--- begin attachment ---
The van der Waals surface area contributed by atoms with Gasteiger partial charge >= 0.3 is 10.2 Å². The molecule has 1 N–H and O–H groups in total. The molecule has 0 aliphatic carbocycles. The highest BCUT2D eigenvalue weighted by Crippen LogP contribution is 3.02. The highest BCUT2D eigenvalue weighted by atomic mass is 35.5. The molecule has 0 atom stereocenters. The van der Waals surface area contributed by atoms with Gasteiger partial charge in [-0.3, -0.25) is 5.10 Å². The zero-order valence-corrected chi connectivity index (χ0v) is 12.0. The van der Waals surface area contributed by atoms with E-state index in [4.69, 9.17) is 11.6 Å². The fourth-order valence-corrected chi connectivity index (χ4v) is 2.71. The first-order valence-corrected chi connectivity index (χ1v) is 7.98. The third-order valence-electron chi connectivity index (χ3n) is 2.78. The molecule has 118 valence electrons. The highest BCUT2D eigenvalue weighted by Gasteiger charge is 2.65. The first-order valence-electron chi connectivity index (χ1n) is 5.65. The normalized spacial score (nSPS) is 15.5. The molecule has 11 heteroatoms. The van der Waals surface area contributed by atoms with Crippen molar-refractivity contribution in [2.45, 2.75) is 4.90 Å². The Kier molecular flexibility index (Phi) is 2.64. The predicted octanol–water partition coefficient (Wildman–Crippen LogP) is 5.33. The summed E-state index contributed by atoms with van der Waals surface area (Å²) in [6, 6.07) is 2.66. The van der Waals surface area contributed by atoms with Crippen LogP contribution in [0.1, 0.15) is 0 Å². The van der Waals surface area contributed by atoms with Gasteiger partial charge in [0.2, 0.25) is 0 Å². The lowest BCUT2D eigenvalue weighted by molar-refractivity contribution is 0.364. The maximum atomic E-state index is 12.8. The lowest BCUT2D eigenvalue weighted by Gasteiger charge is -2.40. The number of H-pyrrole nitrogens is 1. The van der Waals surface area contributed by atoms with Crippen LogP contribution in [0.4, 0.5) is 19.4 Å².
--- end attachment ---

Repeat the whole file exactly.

The van der Waals surface area contributed by atoms with Gasteiger partial charge >= 0.3 is 10.2 Å². The molecule has 1 N–H and O–H groups in total. The molecule has 0 aliphatic carbocycles. The highest BCUT2D eigenvalue weighted by Crippen LogP contribution is 3.02. The highest BCUT2D eigenvalue weighted by atomic mass is 35.5. The molecule has 0 atom stereocenters. The van der Waals surface area contributed by atoms with Gasteiger partial charge in [-0.3, -0.25) is 5.10 Å². The zero-order valence-corrected chi connectivity index (χ0v) is 12.0. The van der Waals surface area contributed by atoms with E-state index in [4.69, 9.17) is 11.6 Å². The fourth-order valence-corrected chi connectivity index (χ4v) is 2.71. The first-order valence-corrected chi connectivity index (χ1v) is 7.98. The third-order valence-electron chi connectivity index (χ3n) is 2.78. The molecule has 118 valence electrons. The highest BCUT2D eigenvalue weighted by Gasteiger charge is 2.65. The first-order valence-electron chi connectivity index (χ1n) is 5.65. The normalized spacial score (nSPS) is 15.5. The molecule has 11 heteroatoms. The van der Waals surface area contributed by atoms with Crippen molar-refractivity contribution in [2.45, 2.75) is 4.90 Å². The Kier molecular flexibility index (Phi) is 2.64. The predicted octanol–water partition coefficient (Wildman–Crippen LogP) is 5.33. The summed E-state index contributed by atoms with van der Waals surface area (Å²) in [6, 6.07) is 2.66. The van der Waals surface area contributed by atoms with Crippen LogP contribution in [0.1, 0.15) is 0 Å². The van der Waals surface area contributed by atoms with Gasteiger partial charge in [0.2, 0.25) is 0 Å². The lowest BCUT2D eigenvalue weighted by molar-refractivity contribution is 0.364. The maximum atomic E-state index is 12.8. The lowest BCUT2D eigenvalue weighted by Gasteiger charge is -2.40. The number of H-pyrrole nitrogens is 1. The van der Waals surface area contributed by atoms with Crippen LogP contribution in [0.4, 0.5) is 19.4 Å².